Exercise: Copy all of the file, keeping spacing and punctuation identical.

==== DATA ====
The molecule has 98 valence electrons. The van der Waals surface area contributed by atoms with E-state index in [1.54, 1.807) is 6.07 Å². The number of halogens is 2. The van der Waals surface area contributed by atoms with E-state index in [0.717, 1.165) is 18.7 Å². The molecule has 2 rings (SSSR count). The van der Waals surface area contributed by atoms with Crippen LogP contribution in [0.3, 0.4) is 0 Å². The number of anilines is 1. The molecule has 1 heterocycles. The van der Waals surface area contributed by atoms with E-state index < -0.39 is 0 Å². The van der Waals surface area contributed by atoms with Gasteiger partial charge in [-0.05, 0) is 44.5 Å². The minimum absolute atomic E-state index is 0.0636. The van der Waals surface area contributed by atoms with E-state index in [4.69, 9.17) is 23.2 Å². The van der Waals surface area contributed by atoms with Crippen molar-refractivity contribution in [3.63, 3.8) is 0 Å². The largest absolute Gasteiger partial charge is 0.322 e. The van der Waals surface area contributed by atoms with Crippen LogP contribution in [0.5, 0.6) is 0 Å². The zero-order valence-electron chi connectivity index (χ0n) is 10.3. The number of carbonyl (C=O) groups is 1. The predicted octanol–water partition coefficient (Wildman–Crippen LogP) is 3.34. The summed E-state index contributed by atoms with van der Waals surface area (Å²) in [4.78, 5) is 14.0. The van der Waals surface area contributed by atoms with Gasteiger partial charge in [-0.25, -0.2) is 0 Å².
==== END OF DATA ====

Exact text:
The molecule has 98 valence electrons. The van der Waals surface area contributed by atoms with E-state index in [1.54, 1.807) is 6.07 Å². The number of halogens is 2. The van der Waals surface area contributed by atoms with E-state index in [0.717, 1.165) is 18.7 Å². The molecule has 2 rings (SSSR count). The van der Waals surface area contributed by atoms with Crippen LogP contribution in [0.3, 0.4) is 0 Å². The number of anilines is 1. The molecule has 1 heterocycles. The van der Waals surface area contributed by atoms with E-state index < -0.39 is 0 Å². The van der Waals surface area contributed by atoms with Gasteiger partial charge in [-0.05, 0) is 44.5 Å². The minimum absolute atomic E-state index is 0.0636. The van der Waals surface area contributed by atoms with E-state index in [4.69, 9.17) is 23.2 Å². The van der Waals surface area contributed by atoms with Crippen molar-refractivity contribution in [3.63, 3.8) is 0 Å². The largest absolute Gasteiger partial charge is 0.322 e. The van der Waals surface area contributed by atoms with Crippen LogP contribution in [0.5, 0.6) is 0 Å². The zero-order valence-electron chi connectivity index (χ0n) is 10.3. The number of carbonyl (C=O) groups is 1. The predicted octanol–water partition coefficient (Wildman–Crippen LogP) is 3.34. The summed E-state index contributed by atoms with van der Waals surface area (Å²) in [4.78, 5) is 14.0. The van der Waals surface area contributed by atoms with Gasteiger partial charge in [-0.25, -0.2) is 0 Å².